With a screenplay and cast in place, preproduction on The Strangers began. Given that 90 percent of the film"s incidents take place in and around a house in the dead of night, design and construction needed to be finalized well in advance of shooting. The first-time director, logically, carefully storyboarded the scenes to be shot with production designer John D. Kretschmer.
Kretschmer, whose design work includes the suspense films The In Crowd and Deceiver, believed Bertino"s screenplay detailed "not a horror film, but a terror film. We all have these fears, and Bryan prods at them in a unique way." He admits, "When reading, I was gripping the pages."
To contribute to a "this could happen to you" feeling for the audience, no geographical location was specified in the script. That didn"t mean, however, that Bertino wouldn"t design a blueprint of the Hoyt family vacation home in his exacting script. Of this, Kretschmer commends, "Bryan cleverly and thoughtfully built the architecture of the movie into the screenplay. So, I could tell which way the hallway turned and where the kitchen and the bedrooms were. He conveyed a very visual sense, as well as succinct blocking. When I spoke with him, it was clear that we were on the same page regarding the style of the house."
In fact, when Bertino met with Kretschmer and they compared floor plans, the production designer marveled at their complementary ideas. He laughs, "Mine was almost exactly the same one that he had drawn three years earlier and 3,000 miles away." Kretschmer and Bertino"s design strategy pivoted on a central twist. "In your classic horror movie, there"s a house on a hill"this scary place that you"re standing back from and looking at," says Kretschmer. "The Strangers reverses that; we"re on the inside looking out, instead of the other way around."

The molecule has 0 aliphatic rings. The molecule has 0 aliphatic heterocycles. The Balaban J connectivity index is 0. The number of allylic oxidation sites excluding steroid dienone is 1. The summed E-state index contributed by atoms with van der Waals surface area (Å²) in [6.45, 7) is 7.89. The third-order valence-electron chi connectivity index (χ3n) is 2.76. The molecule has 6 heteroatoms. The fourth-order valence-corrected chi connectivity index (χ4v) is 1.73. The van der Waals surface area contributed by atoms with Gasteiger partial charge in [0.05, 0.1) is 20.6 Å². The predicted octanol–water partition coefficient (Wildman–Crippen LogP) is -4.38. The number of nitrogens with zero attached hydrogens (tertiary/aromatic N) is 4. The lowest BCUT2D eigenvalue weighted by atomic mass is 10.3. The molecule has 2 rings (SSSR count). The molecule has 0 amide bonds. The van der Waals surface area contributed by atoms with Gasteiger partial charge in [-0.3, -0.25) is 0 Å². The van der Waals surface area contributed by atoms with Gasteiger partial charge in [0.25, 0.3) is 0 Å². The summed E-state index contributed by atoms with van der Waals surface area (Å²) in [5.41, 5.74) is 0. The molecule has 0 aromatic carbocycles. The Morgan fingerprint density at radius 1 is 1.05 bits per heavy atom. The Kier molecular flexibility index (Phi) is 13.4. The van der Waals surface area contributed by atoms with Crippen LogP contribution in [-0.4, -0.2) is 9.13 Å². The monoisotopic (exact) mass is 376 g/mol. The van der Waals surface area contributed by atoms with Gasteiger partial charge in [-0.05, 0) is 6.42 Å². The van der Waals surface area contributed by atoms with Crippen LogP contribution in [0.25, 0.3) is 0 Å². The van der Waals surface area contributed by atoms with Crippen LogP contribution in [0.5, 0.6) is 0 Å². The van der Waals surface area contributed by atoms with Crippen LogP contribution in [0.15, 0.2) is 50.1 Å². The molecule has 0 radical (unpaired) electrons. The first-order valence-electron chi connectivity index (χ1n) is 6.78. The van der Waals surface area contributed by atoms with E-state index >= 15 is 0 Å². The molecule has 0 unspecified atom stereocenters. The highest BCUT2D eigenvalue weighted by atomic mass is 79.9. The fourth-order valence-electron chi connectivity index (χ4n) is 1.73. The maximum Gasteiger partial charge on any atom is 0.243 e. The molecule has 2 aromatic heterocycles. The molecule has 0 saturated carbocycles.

The home set was built on a warehouse-turned-soundstage in Florence, South Carolina. The process of creating the set took eight weeks: two to design, two to draw up blueprints and four to build.
The production designer and his team systematically built the interior of a roughly 2,000-square-foot home to allow for several weeks of filming. During the construction process, Kretschmer conferred extensively with Bertino and director of photography Peter Sova. Kretschmer notes, "We had to be able to allow Peter"s camera to go anywhere it needed to go, so that Bryan could get all his shots. He wanted the audience to be right there with the characters. The entire interior was flexible and functional; all of the walls were able to be moved as needed."
Along with set decorator MISSY BERENT, Kretschmer"s team designed from the inside out to offer the feeling that the interior of the home is propelling the audience outward. As Kristen and James struggle to get out of the house of terror, the viewer wants to run out with them, even if uncertain of what lies beyond the front porch. Bertino"s admiration of 1970s films influenced not only his screenplay, but also the set decoration. For the Hoyt family vacation home, the mandate was to make the interior full of warm dark hues, comfort and familiarity. Kretschmer provides, "It"s the kind of house that Bryan and I, and a lot of people, grew up in"a cozy, safe place that"s full of strong memories. This makes the picture even more frightening, because you realize that terror can occur even in your most comfortable environments."